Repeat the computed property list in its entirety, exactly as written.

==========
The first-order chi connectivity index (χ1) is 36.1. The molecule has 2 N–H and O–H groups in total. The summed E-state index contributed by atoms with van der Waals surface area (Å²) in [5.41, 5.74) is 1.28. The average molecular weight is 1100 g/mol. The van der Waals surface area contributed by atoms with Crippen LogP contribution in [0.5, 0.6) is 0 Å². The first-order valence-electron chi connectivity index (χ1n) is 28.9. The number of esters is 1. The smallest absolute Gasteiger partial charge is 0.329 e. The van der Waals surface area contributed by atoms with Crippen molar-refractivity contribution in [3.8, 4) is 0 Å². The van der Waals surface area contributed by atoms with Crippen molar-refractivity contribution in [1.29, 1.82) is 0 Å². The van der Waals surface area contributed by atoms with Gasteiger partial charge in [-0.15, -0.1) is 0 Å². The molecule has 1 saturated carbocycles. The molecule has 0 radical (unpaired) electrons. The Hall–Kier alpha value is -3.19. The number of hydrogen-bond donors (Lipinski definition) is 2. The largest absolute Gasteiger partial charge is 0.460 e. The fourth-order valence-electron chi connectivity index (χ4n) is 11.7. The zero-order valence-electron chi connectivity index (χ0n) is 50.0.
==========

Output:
The first-order chi connectivity index (χ1) is 36.1. The molecule has 2 N–H and O–H groups in total. The summed E-state index contributed by atoms with van der Waals surface area (Å²) in [5.41, 5.74) is 1.28. The average molecular weight is 1100 g/mol. The van der Waals surface area contributed by atoms with Crippen LogP contribution in [0.5, 0.6) is 0 Å². The first-order valence-electron chi connectivity index (χ1n) is 28.9. The number of esters is 1. The smallest absolute Gasteiger partial charge is 0.329 e. The van der Waals surface area contributed by atoms with Crippen molar-refractivity contribution in [3.8, 4) is 0 Å². The van der Waals surface area contributed by atoms with Crippen molar-refractivity contribution in [1.29, 1.82) is 0 Å². The van der Waals surface area contributed by atoms with Gasteiger partial charge in [-0.15, -0.1) is 0 Å². The molecule has 1 saturated carbocycles. The molecule has 0 radical (unpaired) electrons. The Hall–Kier alpha value is -3.19. The number of hydrogen-bond donors (Lipinski definition) is 2. The largest absolute Gasteiger partial charge is 0.460 e. The fourth-order valence-electron chi connectivity index (χ4n) is 11.7. The zero-order valence-electron chi connectivity index (χ0n) is 50.0.